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From |
Nick Cox <njcoxstata@gmail.com> |

To |
statalist@hsphsun2.harvard.edu |

Subject |
Re: st: polychoric for huge data sets |

Date |
Wed, 5 Sep 2012 15:15:44 +0100 |

I don't know what is obvious to anyone else, but clearly as author you know your code, which is based on calculating correlations one at a time. Nevertheless my very limited experiments show less than quadratic dependence on the number of variables. Nick On Wed, Sep 5, 2012 at 3:05 PM, Stas Kolenikov <skolenik@gmail.com> wrote: > Obviously, -polychoric- computing time is quadratic in the number of > variables, but linear (or may be even faster) in the number of > observations. There's also the curse of large sample sizes: most of > the time, the underlying bivariate normality will be considered > violated by -polychoric-, and that may create computational > difficulties, such as flat regions, ridges, and multiple local optima. > > On Wed, Sep 5, 2012 at 8:54 AM, Nick Cox <njcoxstata@gmail.com> wrote: >> Experiment supports intuition in suggesting that the number of >> variables is a bigger deal for -polychoric- than the number of >> observations, and also that you can get results for 8000 obs and 40 >> variables in several minutes on a mundane computer. That's tedious >> interactively but doesn't support the claim that Timea made. Best >> just to write a do-file and let it run while you are doing something >> else. >> >> Nick >> >> On Wed, Sep 5, 2012 at 9:59 AM, Nick Cox <njcoxstata@gmail.com> wrote: >>> Stas Kolenikov's -polychoric- package promises only principal >>> component analysis. Depending on how you were brought up, that is >>> distinct from factor analysis, or a limiting case of factor analysis, >>> or a subset of factor analysis. >>> >>> The problem you report as "just can't handle it" with no details >>> appears to be one of speed, rather than refusal or inability to >>> perform. >>> >>> That aside, what is "appropriate" is difficult to answer. A recent >>> thread indicated that many on this list are queasy about means or >>> t-tests for ordinal data, so that would presumably put factor analysis >>> or PCA of ordinal data beyond the pale. Nevertheless it remains >>> popular. >>> >>> You presumably have the option of taking a random sample from your >>> data and subjecting that to both (a) PCA of _ranked_ data (which is >>> equivalent to PCA based on Spearman correlation) and (b) polychoric >>> PCA. Then it would be good news for you if the substantive or >>> scientific conclusions were the same, and a difference you need to >>> think about otherwise. Here the random sample should be large enough >>> to be substantial, but small enough to get results in reasonable time. >>> >>> Alternatively, you could be ruthless about which of your variables are >>> most interesting or important. A preliminary correlation analysis >>> would show which variables could be excluded because they are poorly >>> correlated with anything else, and which could be excluded because >>> they are very highly correlated with anything else. Even if you can >>> get it, a PCA based on 40+ variables is often unwieldy to handle and >>> even more difficult to interpret than one based on say 10 or so >>> variables. >>> >>> Nick >>> >>> On Wed, Sep 5, 2012 at 3:37 AM, Timea Partos >>> <Timea.Partos@cancervic.org.au> wrote: >>> >>>> I need to run a factor analysis on ordinal data. My dataset is huge (7000+ cases with 40+ variables) so I can't run the polychoric.do program written by Stas Kolenikov, because it just can't handle it. >>>> >>>> Does anyone know of a fast way to obtain the polychoric correlation matrix for very large data sets? >>>> >>>> Alternatively, I was thinking of running the factor analysis using the Spearman rho (rank-order correlations) matrix instead. Would this be appropriate? >> * >> * For searches and help try: >> * http://www.stata.com/help.cgi?search >> * http://www.stata.com/support/statalist/faq >> * http://www.ats.ucla.edu/stat/stata/ > > > > -- > -- Stas Kolenikov, PhD, PStat (SSC) :: http://stas.kolenikov.name > -- Senior Survey Statistician, Abt SRBI :: work email kolenikovs at > srbi dot com > -- Opinions stated in this email are mine only, and do not reflect the > position of my employer > * > * For searches and help try: > * http://www.stata.com/help.cgi?search > * http://www.stata.com/support/statalist/faq > * http://www.ats.ucla.edu/stat/stata/ * * For searches and help try: * http://www.stata.com/help.cgi?search * http://www.stata.com/support/statalist/faq * http://www.ats.ucla.edu/stat/stata/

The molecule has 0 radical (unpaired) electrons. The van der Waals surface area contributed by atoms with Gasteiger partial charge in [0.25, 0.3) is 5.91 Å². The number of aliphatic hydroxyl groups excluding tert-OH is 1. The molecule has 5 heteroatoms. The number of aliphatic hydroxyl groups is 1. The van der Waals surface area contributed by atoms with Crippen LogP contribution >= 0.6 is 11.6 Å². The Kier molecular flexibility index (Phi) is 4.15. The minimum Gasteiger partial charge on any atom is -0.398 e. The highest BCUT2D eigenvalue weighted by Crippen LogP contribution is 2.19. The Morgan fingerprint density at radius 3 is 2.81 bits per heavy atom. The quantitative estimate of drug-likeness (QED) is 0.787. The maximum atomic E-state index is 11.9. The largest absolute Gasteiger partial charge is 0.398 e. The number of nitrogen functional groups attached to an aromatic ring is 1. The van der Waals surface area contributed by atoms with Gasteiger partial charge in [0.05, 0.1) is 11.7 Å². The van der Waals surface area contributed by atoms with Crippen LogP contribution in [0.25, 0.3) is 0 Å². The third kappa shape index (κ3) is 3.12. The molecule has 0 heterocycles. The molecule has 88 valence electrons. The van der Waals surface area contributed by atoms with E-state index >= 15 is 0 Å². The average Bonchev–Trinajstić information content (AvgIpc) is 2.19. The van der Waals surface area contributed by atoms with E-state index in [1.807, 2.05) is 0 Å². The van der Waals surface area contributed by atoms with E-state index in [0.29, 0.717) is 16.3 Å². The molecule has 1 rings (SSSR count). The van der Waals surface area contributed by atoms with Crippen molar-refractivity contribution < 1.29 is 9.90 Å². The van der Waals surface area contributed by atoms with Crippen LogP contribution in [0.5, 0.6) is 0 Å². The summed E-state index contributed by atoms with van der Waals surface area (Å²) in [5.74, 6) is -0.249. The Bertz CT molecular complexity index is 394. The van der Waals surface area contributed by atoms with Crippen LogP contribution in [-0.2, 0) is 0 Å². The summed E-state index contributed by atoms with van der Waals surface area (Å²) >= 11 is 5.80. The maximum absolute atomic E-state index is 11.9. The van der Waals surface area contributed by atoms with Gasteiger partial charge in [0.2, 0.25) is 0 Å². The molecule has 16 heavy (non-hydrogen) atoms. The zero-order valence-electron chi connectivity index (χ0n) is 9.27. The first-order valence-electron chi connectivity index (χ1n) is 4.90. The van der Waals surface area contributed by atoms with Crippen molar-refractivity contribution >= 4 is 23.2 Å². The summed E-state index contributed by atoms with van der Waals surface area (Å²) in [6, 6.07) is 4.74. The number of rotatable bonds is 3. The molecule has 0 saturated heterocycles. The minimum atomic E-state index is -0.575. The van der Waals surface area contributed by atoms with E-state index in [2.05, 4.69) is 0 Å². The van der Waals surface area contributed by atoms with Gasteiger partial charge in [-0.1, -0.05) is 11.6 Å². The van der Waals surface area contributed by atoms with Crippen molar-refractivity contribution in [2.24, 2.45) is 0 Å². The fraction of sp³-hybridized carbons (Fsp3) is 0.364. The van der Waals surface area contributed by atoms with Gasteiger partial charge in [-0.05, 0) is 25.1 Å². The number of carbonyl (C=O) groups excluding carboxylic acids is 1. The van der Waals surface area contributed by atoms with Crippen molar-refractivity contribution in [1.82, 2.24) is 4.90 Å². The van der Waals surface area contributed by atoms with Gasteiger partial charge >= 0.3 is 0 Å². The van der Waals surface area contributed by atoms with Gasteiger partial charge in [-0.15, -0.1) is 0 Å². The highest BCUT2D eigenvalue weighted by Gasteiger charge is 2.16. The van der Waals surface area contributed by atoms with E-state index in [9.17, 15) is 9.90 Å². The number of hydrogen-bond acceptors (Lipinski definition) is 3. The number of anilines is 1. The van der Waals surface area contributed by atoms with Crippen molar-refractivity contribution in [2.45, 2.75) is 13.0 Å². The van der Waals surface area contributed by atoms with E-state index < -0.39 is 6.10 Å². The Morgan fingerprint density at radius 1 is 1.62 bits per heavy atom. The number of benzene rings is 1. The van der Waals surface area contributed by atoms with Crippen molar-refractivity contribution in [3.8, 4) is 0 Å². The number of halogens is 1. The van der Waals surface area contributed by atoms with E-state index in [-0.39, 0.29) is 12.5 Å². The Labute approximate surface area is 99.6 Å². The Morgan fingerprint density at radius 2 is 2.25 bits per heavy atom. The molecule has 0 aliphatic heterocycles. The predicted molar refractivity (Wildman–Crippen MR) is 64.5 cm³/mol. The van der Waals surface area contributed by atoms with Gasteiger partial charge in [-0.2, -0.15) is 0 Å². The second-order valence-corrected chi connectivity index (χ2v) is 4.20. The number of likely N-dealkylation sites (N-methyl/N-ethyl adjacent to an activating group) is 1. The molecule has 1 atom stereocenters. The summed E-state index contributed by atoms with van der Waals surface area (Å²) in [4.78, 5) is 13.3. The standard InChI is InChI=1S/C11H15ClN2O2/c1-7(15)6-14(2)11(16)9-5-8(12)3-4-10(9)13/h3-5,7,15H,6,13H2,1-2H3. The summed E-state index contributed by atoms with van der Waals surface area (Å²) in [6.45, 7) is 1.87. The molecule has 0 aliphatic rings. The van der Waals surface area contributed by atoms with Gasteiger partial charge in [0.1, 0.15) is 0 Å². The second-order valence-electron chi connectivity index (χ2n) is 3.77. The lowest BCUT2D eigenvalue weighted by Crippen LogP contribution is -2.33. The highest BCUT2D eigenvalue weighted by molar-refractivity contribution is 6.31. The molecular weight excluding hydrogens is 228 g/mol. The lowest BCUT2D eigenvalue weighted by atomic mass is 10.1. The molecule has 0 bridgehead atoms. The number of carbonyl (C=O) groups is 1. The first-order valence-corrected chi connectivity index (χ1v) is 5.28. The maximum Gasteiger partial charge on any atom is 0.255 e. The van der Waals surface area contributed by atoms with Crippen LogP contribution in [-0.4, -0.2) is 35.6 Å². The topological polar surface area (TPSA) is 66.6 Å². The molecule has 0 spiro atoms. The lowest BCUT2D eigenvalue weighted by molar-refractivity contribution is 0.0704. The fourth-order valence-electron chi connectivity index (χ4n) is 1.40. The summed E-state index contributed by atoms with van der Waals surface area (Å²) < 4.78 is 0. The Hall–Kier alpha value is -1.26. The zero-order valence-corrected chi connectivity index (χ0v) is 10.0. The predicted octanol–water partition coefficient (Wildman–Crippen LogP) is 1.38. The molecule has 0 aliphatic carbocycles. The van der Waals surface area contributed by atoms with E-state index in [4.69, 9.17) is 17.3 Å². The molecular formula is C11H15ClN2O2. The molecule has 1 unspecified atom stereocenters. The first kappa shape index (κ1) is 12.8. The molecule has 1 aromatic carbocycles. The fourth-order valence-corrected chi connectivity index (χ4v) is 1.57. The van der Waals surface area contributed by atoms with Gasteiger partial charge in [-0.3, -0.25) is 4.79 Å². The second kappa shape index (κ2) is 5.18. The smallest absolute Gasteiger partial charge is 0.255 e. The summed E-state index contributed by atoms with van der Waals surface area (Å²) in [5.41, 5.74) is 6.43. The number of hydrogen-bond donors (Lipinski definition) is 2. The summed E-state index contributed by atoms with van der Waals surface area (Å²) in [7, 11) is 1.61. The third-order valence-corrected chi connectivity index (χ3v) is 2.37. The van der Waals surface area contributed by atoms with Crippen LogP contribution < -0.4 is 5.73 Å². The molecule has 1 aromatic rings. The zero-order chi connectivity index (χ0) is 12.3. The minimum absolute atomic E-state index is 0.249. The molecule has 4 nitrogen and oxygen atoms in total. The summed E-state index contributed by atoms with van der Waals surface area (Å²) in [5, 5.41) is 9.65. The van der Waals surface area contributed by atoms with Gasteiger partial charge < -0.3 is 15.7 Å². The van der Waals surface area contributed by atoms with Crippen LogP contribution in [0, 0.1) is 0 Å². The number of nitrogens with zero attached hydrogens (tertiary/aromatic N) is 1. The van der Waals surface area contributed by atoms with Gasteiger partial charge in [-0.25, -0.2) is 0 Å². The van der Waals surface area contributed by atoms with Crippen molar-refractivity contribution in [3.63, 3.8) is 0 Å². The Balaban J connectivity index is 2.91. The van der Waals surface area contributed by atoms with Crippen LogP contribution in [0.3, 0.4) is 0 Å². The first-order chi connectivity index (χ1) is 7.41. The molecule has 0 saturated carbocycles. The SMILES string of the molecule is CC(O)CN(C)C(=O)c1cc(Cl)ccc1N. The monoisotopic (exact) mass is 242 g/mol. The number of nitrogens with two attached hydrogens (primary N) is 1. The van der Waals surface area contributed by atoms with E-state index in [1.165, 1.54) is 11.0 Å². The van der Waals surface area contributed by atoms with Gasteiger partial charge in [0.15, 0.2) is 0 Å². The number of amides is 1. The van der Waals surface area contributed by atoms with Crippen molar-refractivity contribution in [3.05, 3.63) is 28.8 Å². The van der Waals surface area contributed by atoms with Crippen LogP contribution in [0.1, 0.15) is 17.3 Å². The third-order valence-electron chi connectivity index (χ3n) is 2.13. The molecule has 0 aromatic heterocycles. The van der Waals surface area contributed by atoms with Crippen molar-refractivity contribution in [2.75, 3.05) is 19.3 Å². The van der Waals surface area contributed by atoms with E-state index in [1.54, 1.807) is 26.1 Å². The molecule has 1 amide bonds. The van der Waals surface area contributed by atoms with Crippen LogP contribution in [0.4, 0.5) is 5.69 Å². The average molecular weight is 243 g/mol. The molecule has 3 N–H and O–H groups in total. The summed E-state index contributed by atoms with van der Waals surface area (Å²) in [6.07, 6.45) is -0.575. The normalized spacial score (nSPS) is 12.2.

**Follow-Ups**:**Re: st: polychoric for huge data sets***From:*Stas Kolenikov <skolenik@gmail.com>

**References**:**st: polychoric for huge data sets***From:*Timea Partos <Timea.Partos@cancervic.org.au>

**Re: st: polychoric for huge data sets***From:*Nick Cox <njcoxstata@gmail.com>

**Re: st: polychoric for huge data sets***From:*Nick Cox <njcoxstata@gmail.com>

**Re: st: polychoric for huge data sets***From:*Stas Kolenikov <skolenik@gmail.com>

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